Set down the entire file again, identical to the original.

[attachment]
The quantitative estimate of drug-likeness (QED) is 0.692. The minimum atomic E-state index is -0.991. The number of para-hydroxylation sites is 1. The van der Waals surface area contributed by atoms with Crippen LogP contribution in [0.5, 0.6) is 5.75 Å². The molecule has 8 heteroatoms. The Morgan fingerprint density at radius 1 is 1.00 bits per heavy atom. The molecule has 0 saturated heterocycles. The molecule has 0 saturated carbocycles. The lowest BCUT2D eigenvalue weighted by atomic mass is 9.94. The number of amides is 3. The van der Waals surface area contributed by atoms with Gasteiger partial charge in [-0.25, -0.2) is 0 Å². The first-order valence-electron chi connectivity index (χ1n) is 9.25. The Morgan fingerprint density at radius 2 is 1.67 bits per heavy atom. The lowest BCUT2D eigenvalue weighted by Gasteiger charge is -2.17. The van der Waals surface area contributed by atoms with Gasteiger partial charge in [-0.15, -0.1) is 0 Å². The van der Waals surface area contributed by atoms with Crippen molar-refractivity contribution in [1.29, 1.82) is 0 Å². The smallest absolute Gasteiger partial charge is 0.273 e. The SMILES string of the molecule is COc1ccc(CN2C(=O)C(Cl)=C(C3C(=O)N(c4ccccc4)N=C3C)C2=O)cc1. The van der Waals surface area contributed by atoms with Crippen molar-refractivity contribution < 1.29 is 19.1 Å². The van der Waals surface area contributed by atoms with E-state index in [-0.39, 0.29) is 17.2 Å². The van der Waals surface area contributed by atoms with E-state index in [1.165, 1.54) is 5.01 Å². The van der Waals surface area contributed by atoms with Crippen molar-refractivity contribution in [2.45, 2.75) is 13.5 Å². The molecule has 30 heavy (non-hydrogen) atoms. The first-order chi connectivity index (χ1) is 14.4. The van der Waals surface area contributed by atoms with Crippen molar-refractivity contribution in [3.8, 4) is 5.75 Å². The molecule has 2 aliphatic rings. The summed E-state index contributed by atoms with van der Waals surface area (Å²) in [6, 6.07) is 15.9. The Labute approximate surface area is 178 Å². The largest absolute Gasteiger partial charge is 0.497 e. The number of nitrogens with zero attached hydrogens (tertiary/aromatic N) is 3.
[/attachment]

The quantitative estimate of drug-likeness (QED) is 0.692. The minimum atomic E-state index is -0.991. The number of para-hydroxylation sites is 1. The van der Waals surface area contributed by atoms with Crippen LogP contribution in [0.5, 0.6) is 5.75 Å². The molecule has 8 heteroatoms. The Morgan fingerprint density at radius 1 is 1.00 bits per heavy atom. The molecule has 0 saturated heterocycles. The molecule has 0 saturated carbocycles. The lowest BCUT2D eigenvalue weighted by atomic mass is 9.94. The number of amides is 3. The van der Waals surface area contributed by atoms with Gasteiger partial charge in [-0.25, -0.2) is 0 Å². The first-order valence-electron chi connectivity index (χ1n) is 9.25. The Morgan fingerprint density at radius 2 is 1.67 bits per heavy atom. The lowest BCUT2D eigenvalue weighted by Gasteiger charge is -2.17. The van der Waals surface area contributed by atoms with Gasteiger partial charge in [-0.15, -0.1) is 0 Å². The van der Waals surface area contributed by atoms with Crippen molar-refractivity contribution in [1.29, 1.82) is 0 Å². The smallest absolute Gasteiger partial charge is 0.273 e. The SMILES string of the molecule is COc1ccc(CN2C(=O)C(Cl)=C(C3C(=O)N(c4ccccc4)N=C3C)C2=O)cc1. The van der Waals surface area contributed by atoms with Crippen molar-refractivity contribution < 1.29 is 19.1 Å². The van der Waals surface area contributed by atoms with E-state index in [-0.39, 0.29) is 17.2 Å². The van der Waals surface area contributed by atoms with E-state index in [1.165, 1.54) is 5.01 Å². The van der Waals surface area contributed by atoms with Crippen molar-refractivity contribution in [2.45, 2.75) is 13.5 Å². The molecule has 30 heavy (non-hydrogen) atoms. The first-order chi connectivity index (χ1) is 14.4. The van der Waals surface area contributed by atoms with Crippen molar-refractivity contribution in [3.8, 4) is 5.75 Å². The molecule has 2 aliphatic rings. The summed E-state index contributed by atoms with van der Waals surface area (Å²) in [6, 6.07) is 15.9. The Labute approximate surface area is 178 Å². The largest absolute Gasteiger partial charge is 0.497 e. The number of nitrogens with zero attached hydrogens (tertiary/aromatic N) is 3.